The Nuremberg trials of 22 Nazi leaders opened on Nov. 20, 1945. Sixty years later, Nuremberg's legacy is apparent in the development of modern international law, even if the Americans are no longer setting the tone.
Justice for the Nazis began in Nuremberg's Courtroom 600
The city of Nuremberg today is practically synonymous with the milestone in international justice that was the Nuremberg war crimes tribunal. Set up by the Allies at the end of World War II, the tribunal headed by American Chief Justice Robert Jackson tried 22 Nazi elites, including Hermann Göring, Rudolf Hess and Joachim von Ribbentrop. The trials lasted for over a year, and resulted in 12 death sentences being handed down. Göring was convicted, but committed suicide.
Hermann Göring stands in the prisoner's dock at the Nuremberg War Crimes Tribunal
Nuremberg was revolutionary in many respects, not least because of the advances it made in protecting the rights of the accused.
"We must never forget that the record on which we judge these defendants today is the record on which history will judge us tomorrow," Jackson said at the opening session. "To pass these defendants a poisoned chalice is to put it to our own lips as well."
Nuremberg was the first time that war crimes were tried before an international tribunal. It was clear from Jackson's approach that the Americans, in particular, hoped the tribunal would serve as a model for a future international justice system with a permanent international criminal court to handle cases of genocide and crimes against humanity.
From proponent to opponent
Ironically, in the years that followed, the United States became the biggest force of resistance to the establishment of the International Criminal Court (ICC) in The Hague, said Uwe Wesel, professor emeritus in civil law and history of law at Berlin's Free University.
The International Criminal Court in The Hague
"At the time of the Nuremberg trials, the United Nations set up an international law commission, but this commission has had to deal with repeated stumbling blocks," Wesel said. "The Cold War came, and the United States started to think twice about participating, because of the fear that Americans could also be tried for war crimes. After the collapse of the Soviet Union, when the US no longer had to fear being drawn into a war with the Soviet Union, they continued to hesitate."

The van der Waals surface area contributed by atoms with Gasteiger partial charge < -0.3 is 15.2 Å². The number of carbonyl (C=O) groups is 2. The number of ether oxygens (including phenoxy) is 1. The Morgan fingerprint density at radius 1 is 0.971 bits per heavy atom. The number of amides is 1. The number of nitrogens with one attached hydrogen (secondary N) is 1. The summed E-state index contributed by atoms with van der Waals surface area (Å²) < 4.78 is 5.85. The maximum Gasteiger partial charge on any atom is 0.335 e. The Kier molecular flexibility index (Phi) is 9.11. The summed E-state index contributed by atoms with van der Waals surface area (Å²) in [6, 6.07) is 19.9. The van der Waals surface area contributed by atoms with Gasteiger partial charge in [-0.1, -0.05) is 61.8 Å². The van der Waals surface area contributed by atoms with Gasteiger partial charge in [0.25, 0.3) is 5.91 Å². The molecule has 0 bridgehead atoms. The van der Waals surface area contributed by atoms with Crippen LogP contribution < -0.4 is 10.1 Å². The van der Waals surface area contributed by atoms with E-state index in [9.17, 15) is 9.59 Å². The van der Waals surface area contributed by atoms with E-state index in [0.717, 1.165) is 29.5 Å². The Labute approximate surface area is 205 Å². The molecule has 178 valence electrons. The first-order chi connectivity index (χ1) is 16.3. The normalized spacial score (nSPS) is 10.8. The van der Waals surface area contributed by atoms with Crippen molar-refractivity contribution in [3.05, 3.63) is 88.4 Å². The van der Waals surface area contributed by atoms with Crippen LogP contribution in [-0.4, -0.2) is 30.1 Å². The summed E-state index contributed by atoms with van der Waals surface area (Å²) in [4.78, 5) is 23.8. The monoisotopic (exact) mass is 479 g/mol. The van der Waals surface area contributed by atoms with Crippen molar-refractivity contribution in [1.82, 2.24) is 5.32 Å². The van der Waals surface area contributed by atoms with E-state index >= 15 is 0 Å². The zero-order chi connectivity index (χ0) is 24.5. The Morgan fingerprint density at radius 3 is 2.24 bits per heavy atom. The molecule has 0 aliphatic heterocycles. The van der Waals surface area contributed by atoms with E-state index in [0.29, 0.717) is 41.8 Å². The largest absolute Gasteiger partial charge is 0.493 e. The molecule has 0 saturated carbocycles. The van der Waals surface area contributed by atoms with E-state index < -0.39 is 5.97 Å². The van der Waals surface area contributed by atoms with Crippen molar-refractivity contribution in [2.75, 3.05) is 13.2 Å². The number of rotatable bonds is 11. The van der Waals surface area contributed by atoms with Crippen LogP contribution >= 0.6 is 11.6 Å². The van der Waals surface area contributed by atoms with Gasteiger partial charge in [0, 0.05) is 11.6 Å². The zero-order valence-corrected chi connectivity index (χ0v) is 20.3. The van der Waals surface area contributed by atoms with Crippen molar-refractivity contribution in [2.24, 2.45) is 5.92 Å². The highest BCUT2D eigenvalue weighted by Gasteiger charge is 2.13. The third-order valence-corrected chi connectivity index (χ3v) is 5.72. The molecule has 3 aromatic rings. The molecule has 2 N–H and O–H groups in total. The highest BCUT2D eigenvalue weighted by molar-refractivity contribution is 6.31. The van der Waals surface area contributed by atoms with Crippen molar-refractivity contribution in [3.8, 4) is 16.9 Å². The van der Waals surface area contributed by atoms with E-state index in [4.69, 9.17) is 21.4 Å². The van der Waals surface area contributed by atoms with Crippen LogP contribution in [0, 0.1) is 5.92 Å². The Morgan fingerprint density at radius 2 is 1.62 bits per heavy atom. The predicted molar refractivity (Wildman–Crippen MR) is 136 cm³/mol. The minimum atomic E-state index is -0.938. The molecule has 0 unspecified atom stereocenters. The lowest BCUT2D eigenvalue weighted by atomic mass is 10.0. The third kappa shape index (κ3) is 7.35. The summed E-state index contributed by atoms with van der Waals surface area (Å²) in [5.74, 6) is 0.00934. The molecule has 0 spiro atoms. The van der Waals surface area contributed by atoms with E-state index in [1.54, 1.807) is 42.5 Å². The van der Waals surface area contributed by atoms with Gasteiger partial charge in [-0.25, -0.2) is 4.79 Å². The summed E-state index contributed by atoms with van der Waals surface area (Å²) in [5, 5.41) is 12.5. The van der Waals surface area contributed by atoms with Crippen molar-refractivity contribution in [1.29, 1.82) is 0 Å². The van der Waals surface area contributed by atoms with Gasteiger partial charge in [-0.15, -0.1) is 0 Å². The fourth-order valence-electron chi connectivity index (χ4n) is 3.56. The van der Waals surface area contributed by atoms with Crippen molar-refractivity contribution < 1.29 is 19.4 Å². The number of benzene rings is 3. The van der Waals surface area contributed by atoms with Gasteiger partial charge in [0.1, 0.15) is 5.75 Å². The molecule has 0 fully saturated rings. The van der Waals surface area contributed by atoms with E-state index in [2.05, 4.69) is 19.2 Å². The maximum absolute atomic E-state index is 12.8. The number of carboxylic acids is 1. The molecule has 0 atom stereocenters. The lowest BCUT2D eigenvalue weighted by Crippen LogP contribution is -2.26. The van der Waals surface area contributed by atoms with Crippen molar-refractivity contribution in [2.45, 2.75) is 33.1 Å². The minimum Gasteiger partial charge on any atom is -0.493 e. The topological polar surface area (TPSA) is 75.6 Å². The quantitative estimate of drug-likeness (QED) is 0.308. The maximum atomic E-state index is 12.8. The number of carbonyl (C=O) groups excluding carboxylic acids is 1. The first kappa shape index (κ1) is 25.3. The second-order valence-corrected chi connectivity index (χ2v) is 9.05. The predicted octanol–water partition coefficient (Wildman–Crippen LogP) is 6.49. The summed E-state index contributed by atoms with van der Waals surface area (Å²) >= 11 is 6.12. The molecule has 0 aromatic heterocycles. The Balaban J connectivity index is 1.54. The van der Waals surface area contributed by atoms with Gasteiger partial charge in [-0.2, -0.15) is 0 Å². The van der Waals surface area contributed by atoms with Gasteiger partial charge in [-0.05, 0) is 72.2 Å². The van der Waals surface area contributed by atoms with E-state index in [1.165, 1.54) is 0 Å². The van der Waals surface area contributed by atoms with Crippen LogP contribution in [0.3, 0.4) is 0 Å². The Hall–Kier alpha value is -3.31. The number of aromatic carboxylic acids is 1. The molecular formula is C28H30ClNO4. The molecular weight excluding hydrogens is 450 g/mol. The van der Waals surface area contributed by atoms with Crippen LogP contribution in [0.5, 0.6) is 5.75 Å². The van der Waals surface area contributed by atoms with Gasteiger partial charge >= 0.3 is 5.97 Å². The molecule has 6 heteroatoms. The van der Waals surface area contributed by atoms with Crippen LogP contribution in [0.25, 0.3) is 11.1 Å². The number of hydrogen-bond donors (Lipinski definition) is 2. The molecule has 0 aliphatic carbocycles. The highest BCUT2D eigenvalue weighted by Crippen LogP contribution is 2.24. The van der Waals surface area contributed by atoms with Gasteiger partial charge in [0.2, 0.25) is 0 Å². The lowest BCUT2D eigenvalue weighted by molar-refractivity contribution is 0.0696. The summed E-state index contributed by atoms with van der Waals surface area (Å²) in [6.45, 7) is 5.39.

Given US obstinacy to the codifying of international law, the fact that the ICC now exists is a "miracle," Wesel said.
"The hostility of the US toward international criminal justice has only been strengthened under the Bush administration, resulting in the passing of the American Service-Member's Protection Act, which allows the US to use violence to free American servicemen and women being held in custody by the ICC if necessary," he said.
Setting legal precedents
Nevertheless, experts see in Nuremberg the roots for all subsequent human rights trials, from the prosecution of former Yugoslav President Slobodan Milosevic to the trials of those accused of genocide in Rwanda, to the trial of former Iraqi dictator Saddam Hussein.
However, the decision to try Saddam at a special court in Iraq has been seen by some experts as a failure to learn from the lessons of Nuremberg. In 1945, the Allies were criticized by legal scholars who said it was inappropriate for the victors to mete out justice to those they'd conquered.
Wolfgang Schomburg, the only German judge to sit on the UN tribunals for Rwanda and the former Yugoslavia, said the Iraqi court, set up during the US occupation, also had some features of victors' justice, and that a better solution would have been to bring his case before an international court.
Judge Wolfgang Schomburg
"The trial would have more legitimacy if the case were being heard before an international tribunal," Schomburg said. "Such crimes are always crimes committed against the civilized world, so the answer should also follow from the civilized world, meaning an international tribunal with a more distanced, neutral view."
Schomburg is living proof that nations whose citizens commit heinous crimes against humanity can, with the help of fair judicial proceedings, come to terms with the past, and move on. Though he sees himself as an international judge, he is aware that his German nationality has presented him with a unique opportunity to show the world that Germany has returned to normalcy.
"I'm celebrating the fact that I have concluded my first four years of tenure at the tribunal without one single staff member ever questioning how I, as a German, can act in this tribunal," Schomburg said. "On the other hand, I am personally very often moved when I quote from judgments made at Nuremberg, to see how we are always being confronted with the past and the lessons learned by German society."
For his part, Schomburg has not given up hope that the United States will one day return to the path it embarked on during the Nuremberg trials by endorsing the International Criminal Court.
"I'm always an optimist," Schomburg said. "I think the US has made an incredible contribution to the rule of law, to fundamental rights. Eventually, the US won't be able to do anything but ratify the ICC, because they will see it is in their own interest. Otherwise, it is difficult to see how they can ask us to fight terrorism with civilized means, but not allow international jurisdiction to fight against crimes committed by terrorists."